Short and sweet: an ode to the delight of travel’s on-the-road friendships

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It began with the most unlikely of matchmakers: Henri the Giant Octopus. Vast and luminous, Henri was the kind of staple inflatable all French beaches had back in the early 90s. At the lakeside my family visited each summer in Montaigu-de-Quercy in south-west France, said mollusc was the place to be for the cool kids (a loose term, in an age where bumbags ruled). It also turned out to be basecamp for a turf war. 

On the day I met Melanie and Polly, a group of teenage boys were – as usual – ruling the roost from their vantage point on Henri’s colossal head. Every time another swimmer tried to haul themselves up onto an inflated tentacle, they would jump and dive bomb, sending the newbie flying.

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Melanie, Poppy and I formed an unspoken pact

On that particular morning, Melanie, Poppy and I formed an unspoken pact. Unprompted, we created a trio of weight on the octopus arm that no amount of ruckus could remove. The boys were gutted. We had formed our very own brand of girl power, a good five years before Posh Spice and her posse were a thing.

It was the start of a short but fierce friendship between us. Polly, the posh British schoolgirl; me the scruffy, shy, easily-led Brit; and French Melanie, an outgoing soul with neon swimwear we all secretly envied. 

For 12 glorious days, we did everything together: star jumps on the trampoline, swims to the island, impromptu fashion shows… And, of course, regular trips to Henri, just to mess with the boys and reinstate our claim. We didn’t speak the same language, but we didn’t need to: we just understood each other. Then, like that, the holiday was over and we never saw each other again.

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There’s a lot to be said for flash-in-the-pan encounters

In a time when we talk a lot about the power of long, lasting friendships, there’s also something to be said for the opposite; flash-in-the-pan encounters that often happen on our travels. While lifelong friendships are deep and rewarding, short ones – the type that typically begin and end while passing through a place – have a more impromptu, liminal quality to them. Unlike “proper” friendships, they are life’s platonic answer to a one-night stand. Underrated, but also a whole lot of fun.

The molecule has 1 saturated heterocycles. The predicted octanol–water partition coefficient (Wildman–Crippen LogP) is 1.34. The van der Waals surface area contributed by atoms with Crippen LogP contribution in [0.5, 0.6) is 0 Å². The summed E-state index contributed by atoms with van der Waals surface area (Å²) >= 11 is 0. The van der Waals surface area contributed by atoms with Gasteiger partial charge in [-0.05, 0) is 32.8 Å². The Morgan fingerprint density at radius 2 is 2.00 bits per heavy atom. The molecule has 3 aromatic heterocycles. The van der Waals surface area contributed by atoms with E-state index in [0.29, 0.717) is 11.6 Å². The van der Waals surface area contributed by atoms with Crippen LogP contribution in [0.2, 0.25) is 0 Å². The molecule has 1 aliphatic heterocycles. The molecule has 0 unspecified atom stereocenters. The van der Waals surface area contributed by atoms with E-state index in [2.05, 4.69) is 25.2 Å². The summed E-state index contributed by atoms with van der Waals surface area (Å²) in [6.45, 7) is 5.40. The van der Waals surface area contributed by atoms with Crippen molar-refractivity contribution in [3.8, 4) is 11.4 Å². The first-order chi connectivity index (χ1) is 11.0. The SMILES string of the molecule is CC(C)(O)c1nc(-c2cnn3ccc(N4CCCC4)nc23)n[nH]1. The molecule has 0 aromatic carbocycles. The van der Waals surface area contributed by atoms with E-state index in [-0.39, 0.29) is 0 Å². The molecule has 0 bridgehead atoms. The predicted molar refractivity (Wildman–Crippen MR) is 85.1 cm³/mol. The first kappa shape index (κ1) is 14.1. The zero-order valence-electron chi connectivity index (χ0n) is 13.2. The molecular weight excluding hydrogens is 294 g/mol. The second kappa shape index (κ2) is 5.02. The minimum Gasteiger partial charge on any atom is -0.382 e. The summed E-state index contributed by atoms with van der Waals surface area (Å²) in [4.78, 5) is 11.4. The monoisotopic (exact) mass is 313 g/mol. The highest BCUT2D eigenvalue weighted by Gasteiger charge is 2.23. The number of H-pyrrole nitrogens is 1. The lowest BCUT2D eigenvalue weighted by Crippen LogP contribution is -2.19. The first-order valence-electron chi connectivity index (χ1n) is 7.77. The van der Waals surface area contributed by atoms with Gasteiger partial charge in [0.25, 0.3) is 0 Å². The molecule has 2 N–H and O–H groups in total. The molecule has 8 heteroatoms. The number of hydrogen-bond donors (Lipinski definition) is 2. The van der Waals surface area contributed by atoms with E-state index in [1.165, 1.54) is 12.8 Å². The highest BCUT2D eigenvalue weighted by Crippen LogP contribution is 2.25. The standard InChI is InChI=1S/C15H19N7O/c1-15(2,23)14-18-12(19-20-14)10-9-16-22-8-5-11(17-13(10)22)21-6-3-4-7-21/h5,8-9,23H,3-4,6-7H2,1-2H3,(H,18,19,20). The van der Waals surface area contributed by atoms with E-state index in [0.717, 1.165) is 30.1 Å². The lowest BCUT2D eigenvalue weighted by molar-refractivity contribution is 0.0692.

The thing about short-term friendships is that nothing really rides on them. You know it’s temporary, so you can be in the moment together in a way that’s totally freeing. The parameters only depend on when in life your paths happen to cross.

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You get to enjoy the honeymoon phase of an early friendship

Better still, you get to enjoy the honeymoon phase of an early friendship (hilarity, shared secrets, mutual swimwear appreciation), minus the later baggage (fallouts, resentments, drifting apart). 

Some of my best fleeting friendships have been about trying out new, untested sides to myself. My relationship with Hoang, a restaurant vendor in Hanoi, for example, was founded on me teaching him English in return for him sharing motorbike lessons. Given the amount of near-misses we had – me swerving unsteadily between lanes of traffic and lakeside food stalls – he definitely had the rougher end of the deal. Those three short weeks I remember being filled with laughter and that giddy feeling that comes from stretching the baseline of who you are (not a champion rider, it transpires).

Torsten, another fleeting friend I met in Vietnam, was all about the fun times. When I look back on our time together, it’s a blur of drunken nights fuelled by potent rice wine and taking cyclos from one dodgy nightclub to the next.

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Travel friendships remind us that we can begin again at any time

But that’s not to say that these forms of friendships are shallow. Maria, a Brazilian housewife my sister and I met on a flight to Rio, put us up for a night after she realised we had no hope of navigating our way through the city, let alone to our destination – the Rio Grande – that late in the evening. We were young and broke and she took us in. A complete stranger, opening her family home, sharing a meal and offering a sofa bed to two girls she’d only just met. 

There’s a kindness at play here, too: an ability to discover the best bits of ourselves, as we trust in and are trusted by, new people. There’s also a sense of renewal. As therapist Lisa Olivera notes: “When we view everything as a practice, we’re reminded that we can begin again at any time. There is no ‘too late’. There is no ‘too out of practice to try’. There is no ‘I’m not the kind of person who does that’. There is no ‘I can’t’. There is just a decision to practise again. And again. And again.”

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They’re a chance to bond with others, without any end game

Fleeting friendships – as warm and transitory as summer sunshine – are a chance to practise bonding with others without any kind of end game. In a social-media age, new people often take on a distant presence: an Instagram like; a congratulatory LinkedIn contact; a new Facebook friend.

There’s nothing wrong with these connections and, of course, lifelong friends are also vital. But, somewhere in-between, lies a meal shared in a new city, or a deep conversation on a train. Friendships made and lost in a matter of hours or days – leaving us all that little bit richer. 

Make your own meaningful travel friendships with Flash Pack.

Got a story or adventure that could inspire a solo traveller like you? Tag @flashpack on social or email [email protected] to be featured.

Images: Anna Brech 

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